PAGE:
No real problems other than GRANDEUR, where failure to parse GRANDMUM eventually forced me to look at the other end of the clue for the definition.

    On pretty much all the other clues I was able to cotton on to what was going on almost straight away.

  17. 21:38

    Very happy with this. One of those where whatever I thought of quite often went in. Some thoughts…:

    POLICE DOG – though I wrote it in, it took a while to see the parsing
    MICHAEL – my own name – quite pleasing until I saw it was on the same row as AMATEUR
    DUMMY RUN – heard of the phrase of course but did not know of the bridge reference. Had TRIAL in for a while
    CONSTANCY – from two checkers, had heard of the lake but had no idea where it is. I have now.
    GRANDEUR – had GRAN in early but took a while to see the DEUR (esp with TRIAL in the way)
    NUMISMATIST – a nice ‘penny’ drop moment lol
    SEE OVER – never heard of regarding estate agents – made sense only for say, an illustration that it too large to fit on the current page, so ‘see over’ is used to indicate it is on the next page.

  18. 15 minutes or so. Only unknowns were TACHYON and NUMISMATIST, both of which were gettable with the checkers in place, and SEE OVER, which I put in with a shrug as it could hardly be anything else.

    FOI Police dog
    LOI See over
    COD Scandinavia

  19. Fail in 25 odd

    NHO TACHYON but the Greek tachy- prefix was helpful. My last two in were like BW SLOGAN and GUITARS taking a good 5 minutes. So overall I found it on the gentle side but need to visit two corners as not only did I fall into the LICENCE trap but also inserted a v lazy CERTAINLY

    Thanks Piquet and setter

  20. 38 mins but…. having avoided the LICENSE trap by reading the clue properly and parsing it, I carelessly, like a few others, bifd GRANDMUM so a DNF.

    GUITARS went straight in once I had the G, luckily. I liked AXIOMATIC too.

    Thanks pip and setter.

  21. 08:26, not the hardest overall, but sprinkled with a variety of clues, not least GRANDEUR, which required proper pause for thought, so certainly not a write-in either.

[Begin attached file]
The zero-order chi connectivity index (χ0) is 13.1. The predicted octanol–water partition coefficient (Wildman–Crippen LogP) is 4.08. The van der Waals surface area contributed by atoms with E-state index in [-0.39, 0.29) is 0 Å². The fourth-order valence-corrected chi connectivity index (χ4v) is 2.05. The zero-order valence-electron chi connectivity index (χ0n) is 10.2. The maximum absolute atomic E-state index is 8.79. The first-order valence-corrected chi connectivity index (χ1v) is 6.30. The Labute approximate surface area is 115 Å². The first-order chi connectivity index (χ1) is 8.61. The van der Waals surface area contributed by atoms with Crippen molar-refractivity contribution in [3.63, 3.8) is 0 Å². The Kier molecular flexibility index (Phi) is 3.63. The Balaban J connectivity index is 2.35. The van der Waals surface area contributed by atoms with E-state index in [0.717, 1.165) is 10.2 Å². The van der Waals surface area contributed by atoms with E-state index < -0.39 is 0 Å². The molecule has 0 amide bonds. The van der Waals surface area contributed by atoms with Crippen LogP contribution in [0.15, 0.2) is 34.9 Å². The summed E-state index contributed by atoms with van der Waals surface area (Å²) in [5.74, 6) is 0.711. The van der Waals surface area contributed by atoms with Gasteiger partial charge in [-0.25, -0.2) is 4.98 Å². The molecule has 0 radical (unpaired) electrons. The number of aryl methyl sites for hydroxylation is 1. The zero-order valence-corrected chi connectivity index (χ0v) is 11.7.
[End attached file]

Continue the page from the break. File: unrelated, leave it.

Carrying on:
22. He who would valiant be. When is a neutrino not a neutrino – when it’s a TACHYON. I was puzzled by some of the definitions – GRANDEUR=extravagance (as others have mentioned) and PUMPS for ballet shoes. In the days when I took dance classes ballet shoes were just ballet shoes (as in Noel Streatfeild) unless they were toe-shoes. Tricky one. 19.52

      1. Mrs. P took dance too! I think it may have been Audrey Hepburn in Breakfast At Tiffany’s who made ballet flats popular originally, but sadly the rest of us don’t look like her. To an American PUMPS are “court shoes” – the kind of thing the younger female royals have to wear but nowadays the rest of us can be kinder to our feet.

  23. I tore through two thirds of this in record time, then ground to a complete halt. Just couldn’t see GRANDEUR, NUMISMATIST, GUITARS. Now wondering what on earth made me so blind.
    Weird that SNITCH says it’s easy, but certainly not my experience – harder ones this week and last that I’ve finished successfully.

  24. License was my FOI, glad of the clear instruction for the spelling. BASIC and CERTAINTY were next. Needed all the crossers for SEE OVER which seemed a bit loose. Like others, wasted time looking for an aged relative at 5d, and dabbled with TRIAL RUN and PILOT RUN until GRANDEUR arrived. Didn’t know the Bridge term, but knew DUMMY RUN. Like Gothic Matt, I should’ve got GUITARS earlier, with one directly in front of me and two hanging over my head! Knew the TACHYON and NUMISMATIST. INSPIRED was my LOI. 24:25. Thanks setter and Pip.